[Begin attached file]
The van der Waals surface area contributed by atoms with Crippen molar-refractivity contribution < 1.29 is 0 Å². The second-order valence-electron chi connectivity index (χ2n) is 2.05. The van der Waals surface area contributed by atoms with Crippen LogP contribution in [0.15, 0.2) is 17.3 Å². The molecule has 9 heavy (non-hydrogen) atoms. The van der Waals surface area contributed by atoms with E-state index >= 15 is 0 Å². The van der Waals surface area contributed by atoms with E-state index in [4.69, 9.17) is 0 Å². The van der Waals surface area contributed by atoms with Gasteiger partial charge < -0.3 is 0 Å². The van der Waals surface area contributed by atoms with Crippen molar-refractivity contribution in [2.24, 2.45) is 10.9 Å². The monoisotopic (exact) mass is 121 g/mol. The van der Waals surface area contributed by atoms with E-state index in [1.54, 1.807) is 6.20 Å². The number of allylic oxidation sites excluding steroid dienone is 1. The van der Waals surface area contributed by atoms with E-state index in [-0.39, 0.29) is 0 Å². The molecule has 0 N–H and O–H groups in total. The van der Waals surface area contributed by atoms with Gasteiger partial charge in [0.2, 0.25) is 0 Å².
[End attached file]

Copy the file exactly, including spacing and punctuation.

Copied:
The van der Waals surface area contributed by atoms with Crippen molar-refractivity contribution < 1.29 is 0 Å². The second-order valence-electron chi connectivity index (χ2n) is 2.05. The van der Waals surface area contributed by atoms with Crippen LogP contribution in [0.15, 0.2) is 17.3 Å². The molecule has 9 heavy (non-hydrogen) atoms. The van der Waals surface area contributed by atoms with E-state index >= 15 is 0 Å². The van der Waals surface area contributed by atoms with E-state index in [4.69, 9.17) is 0 Å². The van der Waals surface area contributed by atoms with Gasteiger partial charge < -0.3 is 0 Å². The van der Waals surface area contributed by atoms with Crippen molar-refractivity contribution in [2.24, 2.45) is 10.9 Å². The monoisotopic (exact) mass is 121 g/mol. The van der Waals surface area contributed by atoms with E-state index in [1.54, 1.807) is 6.20 Å². The number of allylic oxidation sites excluding steroid dienone is 1. The van der Waals surface area contributed by atoms with E-state index in [-0.39, 0.29) is 0 Å². The molecule has 0 N–H and O–H groups in total. The van der Waals surface area contributed by atoms with Gasteiger partial charge in [0.2, 0.25) is 0 Å².